Recurrent tumour

Tumour recurrences were detected in 26 eyes, between 4 and 78 months after TSR: 18 intraocular (unifocal/multifocal), six episcleral and two orbital. Seventeen recurrences were treated conservatively: eight by 106Ru brachytherapy, three by argon laser photocoagulation, two by TTT, three by 106Ru plaque brachytherapy with TTT and one by orbital radiotherapy. Nine eyes were enucleated or exenterated: seven primarily, one after photocoagulation and one after secondary 106Ru plaque brachytherapy. Enucleation was combined in two cases with orbital external beam radiotherapy. Survival analysis showed 5- and 10-year recurrence rates of 24% and 32%, respectively. (figure 2)

Figure 2

Kaplan–Meier curve showing the overall incidence of uveal melanoma recurrence after transscleral resection (TSR).

Tumour recurrence was associated with LBD ≥16 mm (p=0.002), retinal detachment (p=0.01) and the lack of 106Ru plaque brachytherapy (p=0.04) (table 2, figure 3).

Table 2

Recurrent tumour after transscleral resection

Figure 3

Kaplan–Meier curve showing the estimated recurrence-free rate for: (a) largest basal tumour diameter (LBD) <16 vs ≥16 mm; (b) absence of retinal detachment vs presence of retinal detachment; (c) 106Ru plaque brachytherapy versus no adjuvant radiotherapy; and (d) age <50 vs ≥50 years.

Predictive factors for recurrent tumour were: lack of 106Ru brachytherapy (p=0.001; HR 4.5), preoperative retinal detachment (p=0.046; HR 7.8), LBD (p=0.035; HR 2.4) and age ≥50 years (p=0.046; HR 2.6) (table 2).

Metastasis

Five- and 10-year metastatic rates were 28% and 44%, respectively (figure 4). Metastasis was associated with extrascleral tumour extension (p=0.000), tumour thickness (p=0.000) and local tumour recurrence (p=0.008) (figure 5). Metastasis tended to be associated with the presence of epithelioid cells and with a larger LBD (table 3). Tumour thickness (p=0.003; HR 4.4), local tumour recurrence (p=0.06; HR 2.3) and extrascleral tumour extension (p=0.003; HR 5.3) were identified as independent prognostic factors for metastasis (table 3, figure 5).

Figure 4

Kaplan–Meier curve showing the overall metastasis-free survival rate after transscleral resection (TSR).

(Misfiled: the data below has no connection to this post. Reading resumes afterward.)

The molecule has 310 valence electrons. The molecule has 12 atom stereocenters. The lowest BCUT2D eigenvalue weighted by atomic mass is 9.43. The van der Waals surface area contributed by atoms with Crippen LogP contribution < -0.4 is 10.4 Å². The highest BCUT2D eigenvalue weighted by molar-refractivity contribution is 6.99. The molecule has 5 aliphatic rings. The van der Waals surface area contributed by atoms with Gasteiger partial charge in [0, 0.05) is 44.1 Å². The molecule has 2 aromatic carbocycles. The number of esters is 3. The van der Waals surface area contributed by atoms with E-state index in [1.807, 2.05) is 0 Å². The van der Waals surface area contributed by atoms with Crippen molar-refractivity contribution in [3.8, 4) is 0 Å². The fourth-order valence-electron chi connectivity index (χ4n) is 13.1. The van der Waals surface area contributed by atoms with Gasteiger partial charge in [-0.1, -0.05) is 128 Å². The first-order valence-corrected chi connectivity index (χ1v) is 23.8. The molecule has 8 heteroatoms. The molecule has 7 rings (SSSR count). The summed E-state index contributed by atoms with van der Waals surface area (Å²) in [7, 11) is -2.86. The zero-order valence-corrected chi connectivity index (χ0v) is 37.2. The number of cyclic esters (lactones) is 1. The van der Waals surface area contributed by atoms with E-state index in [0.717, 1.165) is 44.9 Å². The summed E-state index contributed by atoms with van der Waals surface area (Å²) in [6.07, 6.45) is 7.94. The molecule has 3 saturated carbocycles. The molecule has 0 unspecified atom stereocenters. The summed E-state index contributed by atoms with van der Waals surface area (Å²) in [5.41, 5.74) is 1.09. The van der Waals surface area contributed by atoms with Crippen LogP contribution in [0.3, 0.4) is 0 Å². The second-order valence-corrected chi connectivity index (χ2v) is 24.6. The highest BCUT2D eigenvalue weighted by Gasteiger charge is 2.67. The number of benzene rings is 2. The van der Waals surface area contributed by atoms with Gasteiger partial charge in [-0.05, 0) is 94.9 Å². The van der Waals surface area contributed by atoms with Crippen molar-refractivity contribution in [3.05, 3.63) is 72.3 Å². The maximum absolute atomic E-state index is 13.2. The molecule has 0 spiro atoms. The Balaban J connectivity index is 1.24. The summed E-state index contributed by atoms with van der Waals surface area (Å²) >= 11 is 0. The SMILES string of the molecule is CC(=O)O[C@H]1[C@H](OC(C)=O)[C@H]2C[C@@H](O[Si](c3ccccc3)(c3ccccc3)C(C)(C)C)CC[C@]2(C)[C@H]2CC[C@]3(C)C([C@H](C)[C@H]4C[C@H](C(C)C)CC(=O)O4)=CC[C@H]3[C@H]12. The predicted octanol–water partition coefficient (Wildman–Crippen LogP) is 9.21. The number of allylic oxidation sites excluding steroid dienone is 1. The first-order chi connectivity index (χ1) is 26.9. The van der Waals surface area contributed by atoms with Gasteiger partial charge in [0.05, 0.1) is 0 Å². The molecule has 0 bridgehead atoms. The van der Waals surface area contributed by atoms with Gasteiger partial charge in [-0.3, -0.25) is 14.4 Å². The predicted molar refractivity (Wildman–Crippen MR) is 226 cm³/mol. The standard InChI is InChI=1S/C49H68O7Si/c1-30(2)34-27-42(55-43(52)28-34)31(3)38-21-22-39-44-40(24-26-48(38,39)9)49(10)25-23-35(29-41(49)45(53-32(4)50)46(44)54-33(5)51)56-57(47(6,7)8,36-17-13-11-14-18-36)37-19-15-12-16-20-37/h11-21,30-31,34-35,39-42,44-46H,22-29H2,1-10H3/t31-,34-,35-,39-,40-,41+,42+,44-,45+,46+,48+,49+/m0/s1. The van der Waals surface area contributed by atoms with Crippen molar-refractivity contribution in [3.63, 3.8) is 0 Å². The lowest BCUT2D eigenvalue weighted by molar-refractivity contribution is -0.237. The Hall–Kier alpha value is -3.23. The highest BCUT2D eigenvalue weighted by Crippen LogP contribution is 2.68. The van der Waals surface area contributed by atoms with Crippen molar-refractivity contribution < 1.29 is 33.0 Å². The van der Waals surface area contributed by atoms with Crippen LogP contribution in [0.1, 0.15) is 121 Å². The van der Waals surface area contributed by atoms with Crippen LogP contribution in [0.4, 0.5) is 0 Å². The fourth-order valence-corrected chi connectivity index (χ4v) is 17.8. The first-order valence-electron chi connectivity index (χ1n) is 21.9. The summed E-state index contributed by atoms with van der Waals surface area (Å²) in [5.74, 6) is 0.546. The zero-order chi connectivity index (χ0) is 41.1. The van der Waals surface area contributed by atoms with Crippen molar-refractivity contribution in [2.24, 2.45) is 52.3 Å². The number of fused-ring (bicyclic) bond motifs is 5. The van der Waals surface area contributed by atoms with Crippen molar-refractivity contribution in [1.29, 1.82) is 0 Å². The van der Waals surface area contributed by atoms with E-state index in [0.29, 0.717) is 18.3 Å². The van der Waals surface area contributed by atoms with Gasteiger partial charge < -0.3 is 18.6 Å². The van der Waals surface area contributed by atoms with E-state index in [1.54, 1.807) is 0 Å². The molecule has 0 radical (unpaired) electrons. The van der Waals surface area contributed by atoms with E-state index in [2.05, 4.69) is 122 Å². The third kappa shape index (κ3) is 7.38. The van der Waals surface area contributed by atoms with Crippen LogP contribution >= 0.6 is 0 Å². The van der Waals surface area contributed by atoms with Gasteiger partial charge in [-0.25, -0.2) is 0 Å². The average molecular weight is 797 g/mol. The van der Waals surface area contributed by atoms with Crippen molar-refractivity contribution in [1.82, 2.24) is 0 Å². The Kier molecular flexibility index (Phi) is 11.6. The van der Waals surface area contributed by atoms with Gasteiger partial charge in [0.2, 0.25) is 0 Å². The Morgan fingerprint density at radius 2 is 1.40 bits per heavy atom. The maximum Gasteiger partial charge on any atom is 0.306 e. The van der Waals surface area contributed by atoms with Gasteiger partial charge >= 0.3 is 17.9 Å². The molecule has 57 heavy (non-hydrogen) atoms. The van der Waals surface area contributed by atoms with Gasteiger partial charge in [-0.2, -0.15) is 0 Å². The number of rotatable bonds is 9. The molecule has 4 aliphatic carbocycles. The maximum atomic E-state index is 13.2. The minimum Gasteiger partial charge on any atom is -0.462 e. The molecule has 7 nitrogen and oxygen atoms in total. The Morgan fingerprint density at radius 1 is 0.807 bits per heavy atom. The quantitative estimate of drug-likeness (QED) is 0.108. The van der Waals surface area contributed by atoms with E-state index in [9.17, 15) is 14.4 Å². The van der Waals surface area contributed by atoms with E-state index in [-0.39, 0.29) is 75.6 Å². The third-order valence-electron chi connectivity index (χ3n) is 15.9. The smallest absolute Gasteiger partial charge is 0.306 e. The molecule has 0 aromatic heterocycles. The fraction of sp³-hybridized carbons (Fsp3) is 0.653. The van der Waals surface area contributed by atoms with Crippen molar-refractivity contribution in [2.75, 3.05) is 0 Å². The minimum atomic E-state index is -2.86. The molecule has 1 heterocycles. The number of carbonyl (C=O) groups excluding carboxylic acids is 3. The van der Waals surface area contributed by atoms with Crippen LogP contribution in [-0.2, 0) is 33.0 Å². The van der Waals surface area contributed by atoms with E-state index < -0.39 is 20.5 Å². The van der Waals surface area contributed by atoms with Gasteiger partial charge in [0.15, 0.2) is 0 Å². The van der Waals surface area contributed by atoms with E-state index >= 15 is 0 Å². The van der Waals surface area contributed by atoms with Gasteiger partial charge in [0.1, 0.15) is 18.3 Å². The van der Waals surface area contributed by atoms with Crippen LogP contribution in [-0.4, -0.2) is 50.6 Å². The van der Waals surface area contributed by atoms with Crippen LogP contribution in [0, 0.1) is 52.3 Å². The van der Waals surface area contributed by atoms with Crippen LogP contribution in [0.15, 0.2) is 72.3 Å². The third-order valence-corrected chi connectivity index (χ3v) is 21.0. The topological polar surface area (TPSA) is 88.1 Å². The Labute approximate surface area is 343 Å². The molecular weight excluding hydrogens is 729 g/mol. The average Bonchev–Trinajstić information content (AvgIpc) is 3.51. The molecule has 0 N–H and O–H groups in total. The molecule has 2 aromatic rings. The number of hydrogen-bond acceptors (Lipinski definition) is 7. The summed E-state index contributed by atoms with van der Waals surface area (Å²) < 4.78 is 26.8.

Figure 5

Kaplan–Meier curve showing the estimated metastasis-free rate for: (a) extrascleral tumour extension vs no extension; (b) tumour thickness ≤9.5 vs >9.5 mm; and (c) spindle cell type versus mixed or epithelioid cell type.

Table 3

Metastasis after transscleral resection

Discussion

The present study found 5- and 10-year recurrence rates of 24% and 32% after TSR, respectively. Damato et al reported a 4-year recurrence rate that varied from 6% to 57%, depending on the identified risk factors.15 The risk factors reported by Damato et al were: epithelioid cellularity, posterior tumour extension, large tumour diameter and lack of ruthenium plaque radiotherapy. In 2003 Kivela et al reported in a case–control study a local recurrence rate of about 35% for TSR versus 5% for iodine brachytherapy for matched tumours averaging 8 mm in height, but only 15% of local recurrence if TSR was accompanied with adjuvant ruthenium brachytherapy.16 Their case selection of matched tumours averaging 8.0 mm in tumour height were very similar to the data set presented herein. We found a higher proportion of local tumour recurrences, which might be accounted for by the differences in surgical technique. We assume that our postoperative adjuvant 106Ru brachytherapy, applied by a 20 mm plaque, is limited in its reduction of recurrences, especially in tumours with a tumour base >18 mm. In the present study brachytherapy was applied eccentrically and twice sequentially if the tumour base exceeded the irradiation field of the 20 mm plaque. Damato has suggested the placement of a 25 mm 106Ru plaque, adding more safety in local tumour control.17 In addition, in order to address the possibility of inadequate excision margins, we chose to deliver 100 Gy to an imaginary residual tumour of 5.0 mm, in contrast to Damato who prescribed 100 Gy to a depth 1.0–2.0 mm with a relatively larger plaque.17 This resulted in our series in a mean scleral contact dose of 470 Gy, possibly resulting in some additional treatment related ocular morbidity (eg, dry eye symptoms, radiation retinopathy, etc.), which, however, was not the subject of the current analysis.